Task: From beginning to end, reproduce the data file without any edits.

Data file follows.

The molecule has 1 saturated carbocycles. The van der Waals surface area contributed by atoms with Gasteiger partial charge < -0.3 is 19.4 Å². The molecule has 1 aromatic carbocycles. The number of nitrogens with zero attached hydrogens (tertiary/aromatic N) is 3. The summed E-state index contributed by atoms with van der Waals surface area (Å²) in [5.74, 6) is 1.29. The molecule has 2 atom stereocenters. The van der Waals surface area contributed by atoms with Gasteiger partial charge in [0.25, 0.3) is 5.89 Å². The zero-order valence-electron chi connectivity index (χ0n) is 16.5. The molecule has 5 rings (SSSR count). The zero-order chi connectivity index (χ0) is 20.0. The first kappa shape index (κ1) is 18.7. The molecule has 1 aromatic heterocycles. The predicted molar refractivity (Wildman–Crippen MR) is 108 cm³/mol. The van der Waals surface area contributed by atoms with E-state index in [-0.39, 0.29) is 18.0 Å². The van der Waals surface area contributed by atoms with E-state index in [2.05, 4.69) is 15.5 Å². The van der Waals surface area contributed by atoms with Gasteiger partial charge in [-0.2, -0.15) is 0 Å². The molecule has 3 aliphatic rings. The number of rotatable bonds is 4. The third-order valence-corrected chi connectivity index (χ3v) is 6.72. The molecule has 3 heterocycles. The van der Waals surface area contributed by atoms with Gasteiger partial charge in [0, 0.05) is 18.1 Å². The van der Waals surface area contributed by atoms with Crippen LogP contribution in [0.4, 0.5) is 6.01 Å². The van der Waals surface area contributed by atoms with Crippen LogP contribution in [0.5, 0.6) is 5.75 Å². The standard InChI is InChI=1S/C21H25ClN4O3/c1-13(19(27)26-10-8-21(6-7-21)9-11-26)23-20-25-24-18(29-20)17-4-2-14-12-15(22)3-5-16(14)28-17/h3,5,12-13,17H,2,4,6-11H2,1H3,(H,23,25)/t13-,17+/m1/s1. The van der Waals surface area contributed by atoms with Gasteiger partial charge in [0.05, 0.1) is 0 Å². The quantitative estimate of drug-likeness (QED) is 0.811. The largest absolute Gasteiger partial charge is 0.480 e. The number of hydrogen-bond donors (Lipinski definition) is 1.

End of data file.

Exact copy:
The molecule has 1 saturated carbocycles. The van der Waals surface area contributed by atoms with Gasteiger partial charge < -0.3 is 19.4 Å². The molecule has 1 aromatic carbocycles. The number of nitrogens with zero attached hydrogens (tertiary/aromatic N) is 3. The summed E-state index contributed by atoms with van der Waals surface area (Å²) in [5.74, 6) is 1.29. The molecule has 2 atom stereocenters. The van der Waals surface area contributed by atoms with Gasteiger partial charge in [0.25, 0.3) is 5.89 Å². The zero-order valence-electron chi connectivity index (χ0n) is 16.5. The molecule has 5 rings (SSSR count). The zero-order chi connectivity index (χ0) is 20.0. The first kappa shape index (κ1) is 18.7. The molecule has 1 aromatic heterocycles. The predicted molar refractivity (Wildman–Crippen MR) is 108 cm³/mol. The van der Waals surface area contributed by atoms with E-state index in [-0.39, 0.29) is 18.0 Å². The van der Waals surface area contributed by atoms with E-state index in [2.05, 4.69) is 15.5 Å². The van der Waals surface area contributed by atoms with Gasteiger partial charge in [-0.2, -0.15) is 0 Å². The molecule has 3 aliphatic rings. The number of rotatable bonds is 4. The third-order valence-corrected chi connectivity index (χ3v) is 6.72. The molecule has 3 heterocycles. The van der Waals surface area contributed by atoms with Gasteiger partial charge in [0, 0.05) is 18.1 Å². The van der Waals surface area contributed by atoms with Crippen LogP contribution in [0.4, 0.5) is 6.01 Å². The van der Waals surface area contributed by atoms with Crippen LogP contribution in [0.5, 0.6) is 5.75 Å². The standard InChI is InChI=1S/C21H25ClN4O3/c1-13(19(27)26-10-8-21(6-7-21)9-11-26)23-20-25-24-18(29-20)17-4-2-14-12-15(22)3-5-16(14)28-17/h3,5,12-13,17H,2,4,6-11H2,1H3,(H,23,25)/t13-,17+/m1/s1. The van der Waals surface area contributed by atoms with Gasteiger partial charge in [0.05, 0.1) is 0 Å². The quantitative estimate of drug-likeness (QED) is 0.811. The largest absolute Gasteiger partial charge is 0.480 e. The number of hydrogen-bond donors (Lipinski definition) is 1.